How often do you use Design Patterns in OOP?

How often do you use Design Patterns in OOP?
I'm learning about them and I'm struggling to see real life cases in which they may be useful

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  1. 4 weeks ago
    Anonymous

    every technical interview ever. and then never again

    • 4 weeks ago
      Anonymous

      really?

      i only use them because oop is standard in college sadly

      but do you find them useful and how? i really wanna understand and stop being a brainlet!

      • 4 weeks ago
        Anonymous

        They are useful if you apply them in the correct situation. Then they're the most "optimal" way to having solved that problem. But you can solve a problem using different patterns, but it will just be a bit harder to maintain.
        In many cases in the real world you don't even know the name of what design pattern you're using. If they're common enough like factory or singleton or adapter, you do, but otherwise you might or might not. It's useful to learn them and about them, but it's more of a theory. You also need practice. It's actually easier to understand theory if you've already done it in practice without having understood.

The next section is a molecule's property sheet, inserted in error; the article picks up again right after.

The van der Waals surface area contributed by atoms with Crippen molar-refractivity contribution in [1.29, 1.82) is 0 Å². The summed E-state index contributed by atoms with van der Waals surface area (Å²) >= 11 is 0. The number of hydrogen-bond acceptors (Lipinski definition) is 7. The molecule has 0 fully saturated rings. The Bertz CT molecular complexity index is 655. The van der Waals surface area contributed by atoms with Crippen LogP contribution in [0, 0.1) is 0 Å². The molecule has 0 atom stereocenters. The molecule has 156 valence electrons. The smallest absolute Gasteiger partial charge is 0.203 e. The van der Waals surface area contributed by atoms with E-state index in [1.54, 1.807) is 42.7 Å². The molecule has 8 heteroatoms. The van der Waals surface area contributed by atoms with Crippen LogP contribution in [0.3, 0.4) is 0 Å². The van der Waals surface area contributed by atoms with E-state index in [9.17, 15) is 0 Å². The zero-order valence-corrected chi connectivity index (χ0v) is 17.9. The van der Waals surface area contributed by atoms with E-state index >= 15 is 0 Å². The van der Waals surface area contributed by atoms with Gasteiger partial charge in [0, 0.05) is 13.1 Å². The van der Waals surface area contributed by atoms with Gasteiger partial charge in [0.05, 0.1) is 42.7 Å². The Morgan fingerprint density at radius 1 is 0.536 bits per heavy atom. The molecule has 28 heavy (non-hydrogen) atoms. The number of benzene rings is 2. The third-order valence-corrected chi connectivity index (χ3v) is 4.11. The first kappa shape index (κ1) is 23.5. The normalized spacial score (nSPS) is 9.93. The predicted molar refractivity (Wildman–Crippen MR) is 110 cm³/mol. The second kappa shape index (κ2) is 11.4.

2. 4 weeks ago
    Anonymous

    i only use them because oop is standard in college sadly

  3. 4 weeks ago
    Anonymous

    if your language has good support for higher order functions then design patterns are not really needed.
    I'm glad every language is moving away from OOP brainrot and filtering out the morons in the process